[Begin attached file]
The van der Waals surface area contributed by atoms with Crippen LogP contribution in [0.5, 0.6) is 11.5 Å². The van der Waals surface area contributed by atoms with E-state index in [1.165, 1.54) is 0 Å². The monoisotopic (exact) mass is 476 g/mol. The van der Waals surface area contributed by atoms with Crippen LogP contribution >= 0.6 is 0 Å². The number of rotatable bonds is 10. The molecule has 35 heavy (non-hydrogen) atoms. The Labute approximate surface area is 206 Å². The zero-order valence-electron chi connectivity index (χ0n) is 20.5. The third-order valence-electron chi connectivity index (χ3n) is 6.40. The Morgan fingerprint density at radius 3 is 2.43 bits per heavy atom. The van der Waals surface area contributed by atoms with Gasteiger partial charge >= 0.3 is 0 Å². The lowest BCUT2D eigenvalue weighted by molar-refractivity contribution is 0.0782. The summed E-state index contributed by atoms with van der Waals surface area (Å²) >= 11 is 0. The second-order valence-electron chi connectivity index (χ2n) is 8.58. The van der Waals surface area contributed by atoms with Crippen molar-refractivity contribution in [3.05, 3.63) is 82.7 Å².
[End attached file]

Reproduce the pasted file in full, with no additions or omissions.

The van der Waals surface area contributed by atoms with Crippen LogP contribution in [0.5, 0.6) is 11.5 Å². The van der Waals surface area contributed by atoms with E-state index in [1.165, 1.54) is 0 Å². The monoisotopic (exact) mass is 476 g/mol. The van der Waals surface area contributed by atoms with Crippen LogP contribution >= 0.6 is 0 Å². The number of rotatable bonds is 10. The molecule has 35 heavy (non-hydrogen) atoms. The Labute approximate surface area is 206 Å². The zero-order valence-electron chi connectivity index (χ0n) is 20.5. The third-order valence-electron chi connectivity index (χ3n) is 6.40. The Morgan fingerprint density at radius 3 is 2.43 bits per heavy atom. The van der Waals surface area contributed by atoms with Gasteiger partial charge >= 0.3 is 0 Å². The lowest BCUT2D eigenvalue weighted by molar-refractivity contribution is 0.0782. The summed E-state index contributed by atoms with van der Waals surface area (Å²) >= 11 is 0. The second-order valence-electron chi connectivity index (χ2n) is 8.58. The van der Waals surface area contributed by atoms with Crippen molar-refractivity contribution in [3.05, 3.63) is 82.7 Å².